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GLASTONBURY

Glastonbury Statistics

Numbers You Need

Town Site - Public Schools - Welles-Turner Memorial Library
South Glastonbury Public Library - East Glastonbury Public Library


In the past decade it’s become fertile ground for some of the best “west of the river” dining spots to plant a second or third location, a draw for an aggressive increase in high-end retail operations, as well the place for trophy homes. Its schools and sports teams are at the top of the class in statewide match-ups. Its riverfront developments and town center plans point to a bright future. That’s the sizzle of the “new” Glastonbury.

But Glastonbury’s status as the cream of the “east of the river” communities is not a recent phenomenon. Its underlying allure has long been its expansive land area (52 square miles), impressive history, its strategic location relative to the state’s capital city and interstate highways, the remarkable beauty of its varied topography, and its superb school system.

During the American Revolution, Yale University held classes here. Noah Webster once taught in a one-room schoolhouse here. Lincoln’s secretary of the Navy, Gideon Welles, was born here. And Aqua Velva and Electric Shave were created here. Glastonbury also hatched Arbor Acres, one of the world’s largest poultry producers, gave birth to the delicious Hale peach, and once grew some the world’s finest cigar tobacco.

Historically, Glastonbury comprised three principal villages — Glastonbury Center, South Glastonbury, and East Glastonbury — each community centered on both agriculture and industry. The Connecticut River’s local tributaries — the Salmon, Hubbard, and Roaring Brooks — provided waterpower for early manufacturing, and the fertile river bottomland and the highlands were conducive to farming. The Connecticut itself was a vital artery to the rest of the region, state, nation and world.

Glastonbury also has the distinction of having its own weekly newspaper, The Glastonbury Citizen, which has been covering local happenings for more than 50 years. It is currently the only family-owned weekly in Connecticut.

Originally part of Wethersfield, Glastonbury incorporated in 1693. With a population of approximately 34,800, the town has seen a consistent average annual growth of about 15% since the 1970s, and anticipates that trend continuing, with a burgeoning housing market in the east and south on former woodlands, farms and orchards. Today, Glastonbury’s hubs of activity reflect its historic roots: Somerset Square and the Town Center in the north, South Glastonbury village, and satellite commercial areas in East Glastonbury.

Town Center: Enter Glastonbury from Wethersfield on Route 3, and The Shops at Somerset Square on Glastonbury Boulevard serve as a sophisticated contemporary gateway. One of America’s first “lifestyle centers,” with nearly half a million square feet of upscale retail space housed in a complex of classically inspired architecture, the square was designed in the late 1980s by Robert A.M. Stern, now Dean of the Yale School of Architecture. Its layout essentially creates a traditional-style town square for a town that never had one. It ingeniously integrates automobile traffic through a stylish mall setting for easier access to its trendy shops, boutiques, and restaurants.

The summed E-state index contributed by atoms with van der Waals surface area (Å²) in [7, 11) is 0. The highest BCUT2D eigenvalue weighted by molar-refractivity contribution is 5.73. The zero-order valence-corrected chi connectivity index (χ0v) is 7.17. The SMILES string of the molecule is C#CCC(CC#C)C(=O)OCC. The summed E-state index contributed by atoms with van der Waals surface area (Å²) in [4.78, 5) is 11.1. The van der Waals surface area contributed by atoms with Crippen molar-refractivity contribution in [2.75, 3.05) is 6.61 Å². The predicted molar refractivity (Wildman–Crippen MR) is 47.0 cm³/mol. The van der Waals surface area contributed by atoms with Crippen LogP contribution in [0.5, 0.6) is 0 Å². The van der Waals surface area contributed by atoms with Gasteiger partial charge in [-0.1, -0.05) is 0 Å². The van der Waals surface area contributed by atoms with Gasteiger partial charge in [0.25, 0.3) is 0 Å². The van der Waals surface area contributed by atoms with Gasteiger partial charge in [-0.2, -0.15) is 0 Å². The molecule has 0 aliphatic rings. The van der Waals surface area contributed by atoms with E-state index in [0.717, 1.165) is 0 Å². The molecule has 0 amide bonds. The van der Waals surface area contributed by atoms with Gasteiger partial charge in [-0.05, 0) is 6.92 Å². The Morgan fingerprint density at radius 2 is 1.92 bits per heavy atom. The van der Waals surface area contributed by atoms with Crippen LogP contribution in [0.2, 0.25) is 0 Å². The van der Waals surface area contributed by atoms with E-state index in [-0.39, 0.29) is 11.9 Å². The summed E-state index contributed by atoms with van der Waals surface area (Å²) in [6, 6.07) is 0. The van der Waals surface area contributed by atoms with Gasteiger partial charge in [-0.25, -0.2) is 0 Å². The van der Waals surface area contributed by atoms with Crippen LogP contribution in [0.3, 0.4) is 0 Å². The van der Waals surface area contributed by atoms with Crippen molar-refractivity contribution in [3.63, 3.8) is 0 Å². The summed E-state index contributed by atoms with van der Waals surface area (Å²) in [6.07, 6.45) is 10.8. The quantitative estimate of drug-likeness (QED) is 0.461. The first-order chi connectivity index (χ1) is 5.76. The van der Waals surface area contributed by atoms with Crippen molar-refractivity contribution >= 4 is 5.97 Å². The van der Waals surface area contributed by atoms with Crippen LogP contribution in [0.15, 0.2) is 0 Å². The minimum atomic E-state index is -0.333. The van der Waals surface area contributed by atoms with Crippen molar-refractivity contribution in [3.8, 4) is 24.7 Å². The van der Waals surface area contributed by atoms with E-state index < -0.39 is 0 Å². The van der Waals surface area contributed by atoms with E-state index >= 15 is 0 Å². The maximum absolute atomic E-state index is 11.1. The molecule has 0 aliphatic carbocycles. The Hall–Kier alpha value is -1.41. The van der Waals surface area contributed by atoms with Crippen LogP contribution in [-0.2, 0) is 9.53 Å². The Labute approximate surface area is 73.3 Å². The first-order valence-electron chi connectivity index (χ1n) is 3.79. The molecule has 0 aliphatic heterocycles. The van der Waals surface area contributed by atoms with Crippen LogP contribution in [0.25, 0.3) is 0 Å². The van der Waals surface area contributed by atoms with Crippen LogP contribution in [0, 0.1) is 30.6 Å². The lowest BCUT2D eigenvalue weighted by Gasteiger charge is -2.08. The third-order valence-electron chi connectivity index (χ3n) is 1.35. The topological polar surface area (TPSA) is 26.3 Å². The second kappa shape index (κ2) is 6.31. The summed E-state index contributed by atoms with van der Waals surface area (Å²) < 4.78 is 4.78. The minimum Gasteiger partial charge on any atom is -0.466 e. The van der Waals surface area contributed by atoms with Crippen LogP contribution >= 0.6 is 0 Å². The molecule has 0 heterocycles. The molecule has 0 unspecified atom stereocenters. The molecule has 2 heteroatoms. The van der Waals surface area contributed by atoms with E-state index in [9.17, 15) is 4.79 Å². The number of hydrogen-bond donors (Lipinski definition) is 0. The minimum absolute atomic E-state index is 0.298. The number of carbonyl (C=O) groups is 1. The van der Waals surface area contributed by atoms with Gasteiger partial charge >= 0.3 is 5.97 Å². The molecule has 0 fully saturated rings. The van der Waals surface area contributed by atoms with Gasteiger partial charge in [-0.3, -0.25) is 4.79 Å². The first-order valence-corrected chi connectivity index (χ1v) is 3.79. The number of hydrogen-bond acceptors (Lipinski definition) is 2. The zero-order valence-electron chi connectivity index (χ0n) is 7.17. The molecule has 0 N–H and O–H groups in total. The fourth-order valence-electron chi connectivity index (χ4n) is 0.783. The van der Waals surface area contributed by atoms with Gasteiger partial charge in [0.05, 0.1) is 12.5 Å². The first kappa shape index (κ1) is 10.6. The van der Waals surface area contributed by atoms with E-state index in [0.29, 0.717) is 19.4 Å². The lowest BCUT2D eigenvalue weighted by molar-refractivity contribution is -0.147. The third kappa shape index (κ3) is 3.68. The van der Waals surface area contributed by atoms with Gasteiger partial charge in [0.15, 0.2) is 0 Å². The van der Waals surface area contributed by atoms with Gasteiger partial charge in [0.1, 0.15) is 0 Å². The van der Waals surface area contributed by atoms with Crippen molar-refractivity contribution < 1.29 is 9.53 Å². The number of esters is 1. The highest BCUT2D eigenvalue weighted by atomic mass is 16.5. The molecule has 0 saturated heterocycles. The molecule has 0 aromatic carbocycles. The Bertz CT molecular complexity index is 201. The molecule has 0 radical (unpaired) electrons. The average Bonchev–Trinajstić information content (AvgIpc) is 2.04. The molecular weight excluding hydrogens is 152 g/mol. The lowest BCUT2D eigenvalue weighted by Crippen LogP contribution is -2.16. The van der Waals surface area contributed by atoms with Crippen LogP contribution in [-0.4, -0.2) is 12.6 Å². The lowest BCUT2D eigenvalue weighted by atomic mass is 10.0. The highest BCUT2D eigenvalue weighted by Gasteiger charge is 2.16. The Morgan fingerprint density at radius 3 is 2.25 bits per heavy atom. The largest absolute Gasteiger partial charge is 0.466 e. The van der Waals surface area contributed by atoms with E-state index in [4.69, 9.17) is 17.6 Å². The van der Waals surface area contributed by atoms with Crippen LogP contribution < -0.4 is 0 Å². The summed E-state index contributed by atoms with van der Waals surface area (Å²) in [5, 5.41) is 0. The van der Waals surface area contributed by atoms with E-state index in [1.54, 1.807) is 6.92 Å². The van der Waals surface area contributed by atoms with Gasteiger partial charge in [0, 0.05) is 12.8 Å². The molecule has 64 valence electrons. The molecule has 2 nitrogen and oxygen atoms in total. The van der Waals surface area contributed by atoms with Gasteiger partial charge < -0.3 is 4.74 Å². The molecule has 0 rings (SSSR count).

The 150-room Hilton Garden Inn, the town’s first hotel, opened in 2004 adjacent to Route 3 and “the Square.” Next-door is the Hilton’s 135-unit Homewood Suites, a residential style hotel for extended-stay travelers.

Heading east toward Glastonbury Center, Main Street is a mixed commercial thoroughfare, highlighted by Katz’s Ace Hardware, a veritable town landmark founded in 1920 by Joe and Ben Katz. Today, third-generation owner Bob Krieger and his staff are the definition of customer service in the recently expanded store that preserves a refreshing small-town ambience.

Glastonbury Center — anchored by the stately Welles-Turner Library, with a tree-shaded park and fountain — thrives with dozens of businesses located in four plazas along Hebron Avenue and Welles Street.

A slight modification of zoning regulations to allow al fresco dining has resulted in an influx of pedestrian traffic to eateries such as Adriatik’s Family Restaurant and The Diamond Restaurant and Grille. The Diamond, a venerable Glastonbury watering hole, has refurbished its bar and expanded its dining area to accommodate the increased demand for its famous burgers, sandwiches, and seafood. Across the road at 2377 Main Street, Daybreak Coffee Roasters, founded there in 1989 by owner Tom Clarke, has continued as a Glastonbury institution despite the trend toward chains. Its loyal local following appreciates its coffees, roasted in small batches to guarantee freshness and peak flavor, daily-baked pastries, handcrafted gourmet gift baskets and the country-store-style good cheer that remains a constant.

Over the past five years, though, the town center has become an alternative to downtown Hartford and West Hartford Center for a well-heeled crowd. Max has added Max Fish to its long loved Max Amore. West Hartford celeb Chef Billy Grant (Bricco and Grants) has opened Bricco Trattoria. And a new edition of Plan B Burger Bar, started in West Hartford, has recently arrived.